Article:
Hey there, time traveller!
This article was published 13/11/2012 (1264 days ago), so information in it may no longer be current.
Manitoba Hydro is looking at a possible delay in the construction of its controversial Bipole III transmission line project.
The Crown utility has said it wanted the 1,400-kilometre line in service by 2017, but that could be pushed back after an environmental hearing into the project was extended by about five months on Tuesday.
Manitoba Hydro spokesman Glenn Schneider said the extension of the Clean Environment Commission's (CEC) hearing could delay the start of work on the line, which is to run from Gillam in northern Manitoba to south of Winnipeg.
"It might, depending on the circumstances," Schneider said, adding Hydro is looking at a new construction timetable. "We may lose a couple of months of the winter construction season."
The hearing was extended when Hydro lawyer Douglas Bedford told the CEC that Hydro, reversing an earlier position, would file a supplemental environmental assessment on its revised route for Bipole III. The document will be filed on Jan. 28. The CEC had set Nov. 27 as the end of the hearing, but the supplemental information to be filed by Hydro extends the hearing into April.
Hydro filed documents recently saying it wanted to alter the line's route to bypass caribou and moose habitat. But it balked about filing a supplemental environmental assessment, saying by doing so it would jeopardize its target of having Bipole III in service by 2017.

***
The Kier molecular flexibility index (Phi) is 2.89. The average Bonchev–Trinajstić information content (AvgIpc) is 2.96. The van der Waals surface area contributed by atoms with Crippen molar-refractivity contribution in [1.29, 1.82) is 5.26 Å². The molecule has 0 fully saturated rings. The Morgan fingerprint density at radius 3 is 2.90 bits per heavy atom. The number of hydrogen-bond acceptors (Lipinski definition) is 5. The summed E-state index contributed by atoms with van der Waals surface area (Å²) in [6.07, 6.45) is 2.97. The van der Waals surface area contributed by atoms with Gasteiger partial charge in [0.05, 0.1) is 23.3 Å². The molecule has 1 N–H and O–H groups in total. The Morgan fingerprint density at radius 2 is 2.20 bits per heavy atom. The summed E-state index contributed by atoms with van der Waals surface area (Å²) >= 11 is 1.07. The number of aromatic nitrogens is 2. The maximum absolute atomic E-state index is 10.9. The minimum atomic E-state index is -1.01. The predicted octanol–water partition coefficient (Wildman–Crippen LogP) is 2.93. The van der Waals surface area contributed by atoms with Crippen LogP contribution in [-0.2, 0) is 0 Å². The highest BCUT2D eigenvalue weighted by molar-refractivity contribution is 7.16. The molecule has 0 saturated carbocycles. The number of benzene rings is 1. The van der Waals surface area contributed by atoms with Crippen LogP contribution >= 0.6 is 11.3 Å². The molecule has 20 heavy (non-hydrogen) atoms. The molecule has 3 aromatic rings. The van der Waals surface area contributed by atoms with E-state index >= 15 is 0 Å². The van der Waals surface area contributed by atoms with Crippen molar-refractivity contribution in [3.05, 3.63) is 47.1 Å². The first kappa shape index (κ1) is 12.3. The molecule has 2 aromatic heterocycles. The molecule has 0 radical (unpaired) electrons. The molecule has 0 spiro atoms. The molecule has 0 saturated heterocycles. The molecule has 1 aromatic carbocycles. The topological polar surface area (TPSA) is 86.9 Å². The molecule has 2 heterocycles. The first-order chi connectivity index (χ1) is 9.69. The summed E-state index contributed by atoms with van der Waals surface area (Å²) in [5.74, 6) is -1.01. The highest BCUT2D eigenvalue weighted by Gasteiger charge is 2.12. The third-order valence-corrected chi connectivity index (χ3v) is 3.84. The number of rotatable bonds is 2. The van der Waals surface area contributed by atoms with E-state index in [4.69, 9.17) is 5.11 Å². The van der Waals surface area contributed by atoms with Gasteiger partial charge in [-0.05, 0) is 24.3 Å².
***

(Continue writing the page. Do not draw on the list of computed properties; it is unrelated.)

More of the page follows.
"This isn't the Manitoba Hydro show," Manitoba Metis Federation (MMF) lawyer Jason Madden told the CEC panel, saying the Environment Act requires Hydro to file a supplemental assessment.
The CEC did not have the power to order Hydro to submit a supplemental environmental assessment -- only the province can do that under the act.
"We don't issue the (environmental) licences," CEC chairman Terry Sargeant said. "We offer advice and recommendations to the minister (Gord Mackintosh) who issues the licence.
"We also don't have the authority to tell Hydro what or how to do things. What our authority is, to sit in judgment if you will, of what Hydro puts on the table and it's always open to us, if they don't put sufficient information on the table, it's open to us to recommend to the minister that he not issue a licence."
Pine Creek First Nation acting Chief Charlie Bushie said the extension of the hearing gives Hydro time to properly consult with his community of 1,300 people.
Bipole III is to pass three kilometres west of Pine Creek and there is concern it will increase spring runoff on the Duck River, which passes through his community.
"We're already saturated," Bushie said.
"The risks are higher each year. We need a drainage plan. We need a proper commitment."
The CEC hearing continues today with a presentation by MMF president David Chartrand.